Thursday, January 31, 2008

Who's in Charge Here?

Even as Argentina has returned to a reasonable normality after the political and economic upheaval of 2002, one phenomenon that has endured is the presence of piqueteros (pickets) who block city streets, highways, and bridges to advertise their grievances. Public opinion polls suggest that Argentines are fed up with pickets, and the topic exploded onto the front pages yesterday when the Buenos Aires daily Clarín revealed that Gualeguaychú pickets (known as asambleístas) who have been blocking the international bridge to Fray Bentos, Uruguay, have been issuing "passes" that allow selected parties to cross the bridge. They have also collected "tolls" of up to US$100 for Argentine tourist vehicles to cross into Uruguay.

The asambleístas have, for the last year or so, been blocking the bridge to protest against alleged pollution by a Finnish-built pulp mill, a topic on which I wrote in an earlier post. Recent developments are summarized well in an item in today's Mercopress (in English). The independent Buenos Aires newspaper Perfil provided some surprisingly positive coverage of the Botnia plant in last Sunday's edition, but unfortunately it's not posted to their website.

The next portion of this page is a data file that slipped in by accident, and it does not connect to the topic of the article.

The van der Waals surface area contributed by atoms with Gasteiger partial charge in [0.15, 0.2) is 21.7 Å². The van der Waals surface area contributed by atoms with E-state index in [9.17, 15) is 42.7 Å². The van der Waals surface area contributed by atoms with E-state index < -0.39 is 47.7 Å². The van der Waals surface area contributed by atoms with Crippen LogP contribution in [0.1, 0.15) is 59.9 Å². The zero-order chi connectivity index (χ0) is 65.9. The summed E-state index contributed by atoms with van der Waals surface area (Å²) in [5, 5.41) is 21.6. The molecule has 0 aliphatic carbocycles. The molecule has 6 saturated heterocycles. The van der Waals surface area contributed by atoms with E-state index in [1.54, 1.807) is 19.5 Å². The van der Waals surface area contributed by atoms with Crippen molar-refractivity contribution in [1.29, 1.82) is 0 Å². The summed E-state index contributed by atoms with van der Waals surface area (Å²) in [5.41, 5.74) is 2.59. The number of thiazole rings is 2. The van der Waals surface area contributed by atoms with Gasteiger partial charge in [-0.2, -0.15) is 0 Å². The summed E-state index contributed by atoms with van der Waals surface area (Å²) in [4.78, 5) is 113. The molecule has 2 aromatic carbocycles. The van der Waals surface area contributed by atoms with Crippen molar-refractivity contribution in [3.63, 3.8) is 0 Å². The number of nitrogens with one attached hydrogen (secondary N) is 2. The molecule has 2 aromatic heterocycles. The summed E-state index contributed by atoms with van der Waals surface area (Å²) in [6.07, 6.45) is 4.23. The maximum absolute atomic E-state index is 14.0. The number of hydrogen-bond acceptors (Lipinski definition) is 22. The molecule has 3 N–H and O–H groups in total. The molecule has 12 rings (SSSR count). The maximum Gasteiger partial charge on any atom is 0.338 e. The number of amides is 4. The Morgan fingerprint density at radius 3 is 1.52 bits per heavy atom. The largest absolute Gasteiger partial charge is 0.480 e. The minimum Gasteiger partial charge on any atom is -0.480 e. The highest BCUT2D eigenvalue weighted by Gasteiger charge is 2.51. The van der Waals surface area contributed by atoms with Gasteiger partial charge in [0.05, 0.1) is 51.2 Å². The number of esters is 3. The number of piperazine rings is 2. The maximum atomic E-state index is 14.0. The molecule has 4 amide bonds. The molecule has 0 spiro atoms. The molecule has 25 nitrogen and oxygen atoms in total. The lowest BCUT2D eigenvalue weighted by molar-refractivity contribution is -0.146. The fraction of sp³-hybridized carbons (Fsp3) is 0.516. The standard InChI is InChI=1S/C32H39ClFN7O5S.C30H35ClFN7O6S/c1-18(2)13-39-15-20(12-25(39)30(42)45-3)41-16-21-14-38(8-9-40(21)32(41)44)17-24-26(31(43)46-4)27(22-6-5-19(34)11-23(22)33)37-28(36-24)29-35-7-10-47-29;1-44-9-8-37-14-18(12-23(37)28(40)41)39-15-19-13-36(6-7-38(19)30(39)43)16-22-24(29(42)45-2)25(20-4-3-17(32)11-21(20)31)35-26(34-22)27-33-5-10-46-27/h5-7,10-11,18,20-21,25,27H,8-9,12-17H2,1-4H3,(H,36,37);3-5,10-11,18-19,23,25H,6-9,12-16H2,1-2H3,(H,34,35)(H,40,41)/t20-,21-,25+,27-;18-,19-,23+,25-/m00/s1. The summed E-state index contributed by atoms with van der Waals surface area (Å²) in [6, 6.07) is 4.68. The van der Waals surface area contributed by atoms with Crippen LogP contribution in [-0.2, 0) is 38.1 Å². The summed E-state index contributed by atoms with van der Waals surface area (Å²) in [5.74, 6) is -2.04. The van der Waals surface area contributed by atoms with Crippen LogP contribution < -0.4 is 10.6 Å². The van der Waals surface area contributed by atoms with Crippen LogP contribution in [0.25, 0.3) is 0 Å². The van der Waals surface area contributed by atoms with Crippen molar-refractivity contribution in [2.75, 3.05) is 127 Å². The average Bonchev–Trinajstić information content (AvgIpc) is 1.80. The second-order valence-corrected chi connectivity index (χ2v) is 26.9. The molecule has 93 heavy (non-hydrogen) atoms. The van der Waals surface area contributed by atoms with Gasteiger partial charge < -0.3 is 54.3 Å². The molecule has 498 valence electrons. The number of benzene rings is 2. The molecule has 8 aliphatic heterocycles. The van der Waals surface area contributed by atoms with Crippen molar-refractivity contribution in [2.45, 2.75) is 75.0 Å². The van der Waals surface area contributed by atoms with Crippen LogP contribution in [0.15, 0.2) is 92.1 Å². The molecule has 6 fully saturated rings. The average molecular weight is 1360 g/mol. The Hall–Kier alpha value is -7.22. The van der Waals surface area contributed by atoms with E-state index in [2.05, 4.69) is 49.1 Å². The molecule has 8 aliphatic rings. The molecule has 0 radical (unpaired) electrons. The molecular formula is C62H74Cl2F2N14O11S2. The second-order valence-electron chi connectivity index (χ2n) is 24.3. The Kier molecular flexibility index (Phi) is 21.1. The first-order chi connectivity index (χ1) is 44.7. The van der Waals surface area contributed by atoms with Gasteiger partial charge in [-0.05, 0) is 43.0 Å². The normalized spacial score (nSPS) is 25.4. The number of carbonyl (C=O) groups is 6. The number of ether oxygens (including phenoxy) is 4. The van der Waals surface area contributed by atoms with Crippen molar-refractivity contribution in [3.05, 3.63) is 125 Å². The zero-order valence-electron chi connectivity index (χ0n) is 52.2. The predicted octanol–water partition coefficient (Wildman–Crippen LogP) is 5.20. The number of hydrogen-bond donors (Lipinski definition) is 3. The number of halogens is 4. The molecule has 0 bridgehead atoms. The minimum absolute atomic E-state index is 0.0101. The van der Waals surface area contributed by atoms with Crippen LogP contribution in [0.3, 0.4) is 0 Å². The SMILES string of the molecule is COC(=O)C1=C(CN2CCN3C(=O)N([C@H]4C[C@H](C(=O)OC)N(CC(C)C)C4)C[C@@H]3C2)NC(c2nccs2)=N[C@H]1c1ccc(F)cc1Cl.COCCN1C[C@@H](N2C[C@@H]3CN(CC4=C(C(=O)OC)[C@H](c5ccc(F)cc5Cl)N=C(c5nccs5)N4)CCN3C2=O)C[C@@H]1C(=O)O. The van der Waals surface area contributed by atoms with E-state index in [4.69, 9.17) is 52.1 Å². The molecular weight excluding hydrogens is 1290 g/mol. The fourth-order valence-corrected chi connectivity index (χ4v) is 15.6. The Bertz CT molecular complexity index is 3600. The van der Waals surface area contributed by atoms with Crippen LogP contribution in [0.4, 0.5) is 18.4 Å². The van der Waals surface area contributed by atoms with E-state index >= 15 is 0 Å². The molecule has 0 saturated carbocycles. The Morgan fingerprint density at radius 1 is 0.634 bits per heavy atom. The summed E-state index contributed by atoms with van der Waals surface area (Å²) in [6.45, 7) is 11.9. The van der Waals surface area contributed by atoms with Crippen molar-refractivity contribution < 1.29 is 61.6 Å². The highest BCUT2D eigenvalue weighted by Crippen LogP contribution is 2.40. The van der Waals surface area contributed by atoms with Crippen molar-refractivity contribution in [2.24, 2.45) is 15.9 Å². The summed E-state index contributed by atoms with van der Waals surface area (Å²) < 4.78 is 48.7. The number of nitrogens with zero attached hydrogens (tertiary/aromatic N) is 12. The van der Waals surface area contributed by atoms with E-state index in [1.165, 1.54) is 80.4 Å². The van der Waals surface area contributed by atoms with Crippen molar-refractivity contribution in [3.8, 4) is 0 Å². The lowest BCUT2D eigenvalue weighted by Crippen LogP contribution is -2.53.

Uruguay, for its part, is outraged not only that a vital international crossing has been blocked, but also that the Argentine government appears to have abdicated its own authority to control the border (even in the privatization frenzy of the 1990s, nothing quite like this happened). Argentine opposition figures have also been outspoken in their criticism of both the pickets and the government's alleged timidity. The Buenos Aires Herald has editorialized that "the government is tolerating flagrantly lawless behaviour which tramples on one of the most basic norms of Mercosur: the free movement of goods and people."

This coming Monday, I will be hydrofoiling across the River Plate to Uruguay for several days. While the asambleístas were picketing Buquebus's Puerto Madero terminal--with greater government oversight and less disruption than in Gualeguaychú--I purchased a passage to the World Heritage Site of Colonia at the company's Recoleta offices. I may continue to Montevideo and Punta del Este, or else return to Buenos Aires and revisit Uruguay the following week. All of these destinations get coverage in my Buenos Aires guidebook; look here for updates.

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